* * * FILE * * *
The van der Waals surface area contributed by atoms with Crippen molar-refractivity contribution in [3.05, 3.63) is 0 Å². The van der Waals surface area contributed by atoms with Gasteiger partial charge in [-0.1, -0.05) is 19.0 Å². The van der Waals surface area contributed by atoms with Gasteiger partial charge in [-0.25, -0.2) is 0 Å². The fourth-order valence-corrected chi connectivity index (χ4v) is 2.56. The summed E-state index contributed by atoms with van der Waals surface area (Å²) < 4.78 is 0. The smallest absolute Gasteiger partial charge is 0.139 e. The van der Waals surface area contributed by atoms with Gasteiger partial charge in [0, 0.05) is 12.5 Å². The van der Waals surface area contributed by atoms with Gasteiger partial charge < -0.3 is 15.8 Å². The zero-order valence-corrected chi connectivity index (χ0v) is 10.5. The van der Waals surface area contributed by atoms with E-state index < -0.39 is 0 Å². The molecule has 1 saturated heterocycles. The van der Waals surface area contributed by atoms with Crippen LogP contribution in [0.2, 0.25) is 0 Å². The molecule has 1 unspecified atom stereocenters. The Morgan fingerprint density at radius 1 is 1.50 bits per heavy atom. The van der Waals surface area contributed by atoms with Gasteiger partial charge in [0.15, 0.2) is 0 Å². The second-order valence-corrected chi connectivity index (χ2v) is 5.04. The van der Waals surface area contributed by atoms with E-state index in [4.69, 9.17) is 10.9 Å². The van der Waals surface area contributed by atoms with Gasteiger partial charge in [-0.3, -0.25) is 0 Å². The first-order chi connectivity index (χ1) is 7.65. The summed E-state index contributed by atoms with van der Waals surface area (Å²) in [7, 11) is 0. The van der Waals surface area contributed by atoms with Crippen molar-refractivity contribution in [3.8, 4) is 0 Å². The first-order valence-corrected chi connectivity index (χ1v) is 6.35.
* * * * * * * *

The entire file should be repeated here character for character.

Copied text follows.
The van der Waals surface area contributed by atoms with Crippen molar-refractivity contribution in [3.05, 3.63) is 0 Å². The van der Waals surface area contributed by atoms with Gasteiger partial charge in [-0.1, -0.05) is 19.0 Å². The van der Waals surface area contributed by atoms with Gasteiger partial charge in [-0.25, -0.2) is 0 Å². The fourth-order valence-corrected chi connectivity index (χ4v) is 2.56. The summed E-state index contributed by atoms with van der Waals surface area (Å²) < 4.78 is 0. The smallest absolute Gasteiger partial charge is 0.139 e. The van der Waals surface area contributed by atoms with Gasteiger partial charge in [0, 0.05) is 12.5 Å². The van der Waals surface area contributed by atoms with Gasteiger partial charge < -0.3 is 15.8 Å². The zero-order valence-corrected chi connectivity index (χ0v) is 10.5. The van der Waals surface area contributed by atoms with E-state index < -0.39 is 0 Å². The molecule has 1 saturated heterocycles. The van der Waals surface area contributed by atoms with Crippen LogP contribution in [0.2, 0.25) is 0 Å². The molecule has 1 unspecified atom stereocenters. The Morgan fingerprint density at radius 1 is 1.50 bits per heavy atom. The van der Waals surface area contributed by atoms with Gasteiger partial charge in [0.15, 0.2) is 0 Å². The second-order valence-corrected chi connectivity index (χ2v) is 5.04. The van der Waals surface area contributed by atoms with E-state index in [4.69, 9.17) is 10.9 Å². The van der Waals surface area contributed by atoms with Gasteiger partial charge in [-0.3, -0.25) is 0 Å². The first-order chi connectivity index (χ1) is 7.65. The summed E-state index contributed by atoms with van der Waals surface area (Å²) in [7, 11) is 0. The van der Waals surface area contributed by atoms with Crippen molar-refractivity contribution in [3.8, 4) is 0 Å². The first-order valence-corrected chi connectivity index (χ1v) is 6.35.